Julie Conrad and Richard Clement get their daily fox fix at a Northeast park near their house, where there’s been a den over the years. It’s part of their evening walk.
At dusk, the faces of kits pop up in the brush; the whole family of foxes hangs out in a yard near their den. A couple of years ago, three foxes played in the grass with as many as 10 people watching, Conrad said.
At that same park, in early July, I watched two kits wrestle and chase each other until one of the parents spied me and barked like a dog to urge them into the brush. Early the next morning, it looked like hunting training. The young ones were less focused on each other and more on robins and squirrels, although none made a successful grab. One kit stood on its hind legs and pawed at the branches of a small evergreen tree.
Sightings and habitat
That family is not the only fox family in Northeast. When we put out a Facebook call for sightings, more than three dozen people responded, some publicly, others privately, afraid that sharing the information might lead to disturbing the foxes. It’s in that spirit that I won’t pinpoint locations here, particularly of dens.
But I will tell you about the types of places where I and other Northeast residents see them. They seem to be living in heavy brush and small stands of trees, near fields and other open areas, such as parks and railroad tracks.
It’s called “edge habitat,” said Scott Noland, Forest Lake area wildlife manager for the Department of Natural Resources (DNR). Two species of foxes live in Minnesota: red foxes and gray foxes. Red foxes like small plots of forest broken up by fields, paddocks, or river valleys, Noland said. Gray foxes are less common in urban areas, preferring more contiguous stretches of woodland and brush, although that doesn’t stop them from living in the metro area.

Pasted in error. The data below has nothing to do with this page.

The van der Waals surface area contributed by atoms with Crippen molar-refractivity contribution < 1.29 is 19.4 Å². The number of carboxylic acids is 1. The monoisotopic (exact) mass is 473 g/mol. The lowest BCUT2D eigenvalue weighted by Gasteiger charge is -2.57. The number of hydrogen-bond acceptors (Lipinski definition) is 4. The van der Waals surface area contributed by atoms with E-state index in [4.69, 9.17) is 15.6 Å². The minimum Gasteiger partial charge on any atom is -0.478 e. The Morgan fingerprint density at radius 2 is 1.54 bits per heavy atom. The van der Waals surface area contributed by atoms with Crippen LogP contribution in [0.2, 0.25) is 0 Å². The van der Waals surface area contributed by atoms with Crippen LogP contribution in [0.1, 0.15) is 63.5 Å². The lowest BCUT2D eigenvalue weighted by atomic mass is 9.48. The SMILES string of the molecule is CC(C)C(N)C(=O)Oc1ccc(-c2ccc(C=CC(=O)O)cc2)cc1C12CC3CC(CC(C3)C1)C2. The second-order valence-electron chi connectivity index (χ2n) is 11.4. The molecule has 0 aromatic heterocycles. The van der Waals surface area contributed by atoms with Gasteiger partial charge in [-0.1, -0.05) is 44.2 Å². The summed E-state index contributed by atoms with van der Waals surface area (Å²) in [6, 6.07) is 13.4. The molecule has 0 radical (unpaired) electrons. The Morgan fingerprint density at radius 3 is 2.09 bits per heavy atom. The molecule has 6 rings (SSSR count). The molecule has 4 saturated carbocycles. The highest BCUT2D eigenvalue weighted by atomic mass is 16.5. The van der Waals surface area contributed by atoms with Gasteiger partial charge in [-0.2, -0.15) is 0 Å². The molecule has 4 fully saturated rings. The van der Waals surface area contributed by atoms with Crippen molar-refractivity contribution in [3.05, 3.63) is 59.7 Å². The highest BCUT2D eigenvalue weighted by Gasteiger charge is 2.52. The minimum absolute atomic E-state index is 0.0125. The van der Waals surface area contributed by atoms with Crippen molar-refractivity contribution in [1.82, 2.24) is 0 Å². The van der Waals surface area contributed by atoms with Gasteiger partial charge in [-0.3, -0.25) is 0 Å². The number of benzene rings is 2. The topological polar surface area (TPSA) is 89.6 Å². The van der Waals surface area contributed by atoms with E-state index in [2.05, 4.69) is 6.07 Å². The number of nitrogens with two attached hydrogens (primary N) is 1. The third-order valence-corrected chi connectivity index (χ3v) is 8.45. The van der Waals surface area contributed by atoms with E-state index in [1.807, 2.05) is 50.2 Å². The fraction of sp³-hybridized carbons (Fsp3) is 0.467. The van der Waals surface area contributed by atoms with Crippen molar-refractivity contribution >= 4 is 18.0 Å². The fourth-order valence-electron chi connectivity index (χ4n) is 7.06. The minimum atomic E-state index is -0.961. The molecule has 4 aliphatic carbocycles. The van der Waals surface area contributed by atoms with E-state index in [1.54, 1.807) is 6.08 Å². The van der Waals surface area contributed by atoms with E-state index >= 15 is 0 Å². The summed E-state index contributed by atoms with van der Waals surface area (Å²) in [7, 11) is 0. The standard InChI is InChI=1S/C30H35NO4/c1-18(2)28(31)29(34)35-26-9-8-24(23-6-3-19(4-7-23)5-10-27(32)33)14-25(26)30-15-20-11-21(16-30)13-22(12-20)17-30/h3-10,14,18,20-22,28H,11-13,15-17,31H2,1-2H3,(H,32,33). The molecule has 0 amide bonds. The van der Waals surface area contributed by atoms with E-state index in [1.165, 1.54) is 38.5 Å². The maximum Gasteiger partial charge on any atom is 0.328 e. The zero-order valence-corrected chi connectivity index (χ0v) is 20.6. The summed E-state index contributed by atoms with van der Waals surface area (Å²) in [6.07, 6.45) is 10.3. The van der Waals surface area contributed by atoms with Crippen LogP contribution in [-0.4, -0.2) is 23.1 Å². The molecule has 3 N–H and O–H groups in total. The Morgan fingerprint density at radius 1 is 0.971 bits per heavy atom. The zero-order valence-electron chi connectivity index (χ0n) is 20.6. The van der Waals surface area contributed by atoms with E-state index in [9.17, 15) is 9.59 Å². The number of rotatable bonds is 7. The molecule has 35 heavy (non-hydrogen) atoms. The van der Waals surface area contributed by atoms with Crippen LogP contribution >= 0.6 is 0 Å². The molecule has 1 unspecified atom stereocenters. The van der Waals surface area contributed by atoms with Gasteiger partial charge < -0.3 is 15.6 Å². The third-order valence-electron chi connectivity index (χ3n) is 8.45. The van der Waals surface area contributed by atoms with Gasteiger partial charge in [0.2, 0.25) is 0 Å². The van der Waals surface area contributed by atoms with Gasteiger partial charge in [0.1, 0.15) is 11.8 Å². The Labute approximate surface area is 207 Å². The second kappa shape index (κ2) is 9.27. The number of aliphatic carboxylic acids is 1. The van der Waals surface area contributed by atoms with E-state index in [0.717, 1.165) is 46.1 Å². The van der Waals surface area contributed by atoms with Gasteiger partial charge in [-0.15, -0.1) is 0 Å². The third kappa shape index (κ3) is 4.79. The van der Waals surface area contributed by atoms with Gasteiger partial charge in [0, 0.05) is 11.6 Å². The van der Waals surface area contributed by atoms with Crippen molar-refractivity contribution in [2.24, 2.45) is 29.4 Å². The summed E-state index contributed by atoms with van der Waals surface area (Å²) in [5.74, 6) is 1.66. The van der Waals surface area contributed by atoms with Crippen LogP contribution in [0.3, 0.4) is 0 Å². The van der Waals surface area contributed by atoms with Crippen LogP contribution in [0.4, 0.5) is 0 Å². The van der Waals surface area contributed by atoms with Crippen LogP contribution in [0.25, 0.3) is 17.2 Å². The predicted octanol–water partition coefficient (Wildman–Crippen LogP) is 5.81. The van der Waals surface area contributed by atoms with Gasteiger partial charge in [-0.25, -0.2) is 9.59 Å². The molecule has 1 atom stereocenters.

Both types are found in Northeast. All the ones in the photos are red foxes, with their white-tipped tails, black “socks” and pointy dog-like faces. Gray foxes, which have a black stripe down the back and tail, and a face that’s more cat-like, have been sighted in the Northeast Park neighborhood (Noland identified an after-dark photo I shot) and Columbia Heights (a resident posted a photo of one in her backyard).
Noland shared a cool fact about the gray fox: It’s sometimes called the tree fox because, unlike the red fox, it can climb trees, rotating its front legs to cradle the tree and climbing with its back legs.
Hunting and diet
Foxes hunt solo and are most active at dawn, dusk, and nighttime, although in the spring when the kits are young, the parents might be more active during the day, “moving food sources, trying to keep them fed,” Noland said.
They’re omnivores. They’ll hunt small mammals like mice and voles, not only sniffing them out in the leaf litter with an excellent sense of smell, but also listening for movements underground with their keen low-frequency hearing, then digging for their meal. Foxes will also nab squirrels, rabbits, and birds, pouncing like cats, Noland said, and will eat berries, nuts, fish, and insects.
Will they go after pets? Noland said it’s possible, if the pet isn’t on a leash and is smaller than the fox. His office hasn’t received any calls about foxes killing pets. That’s more common with coyotes than foxes, he said. Foxes will kill chickens, he said, and one Facebook poster said that one got her chicks.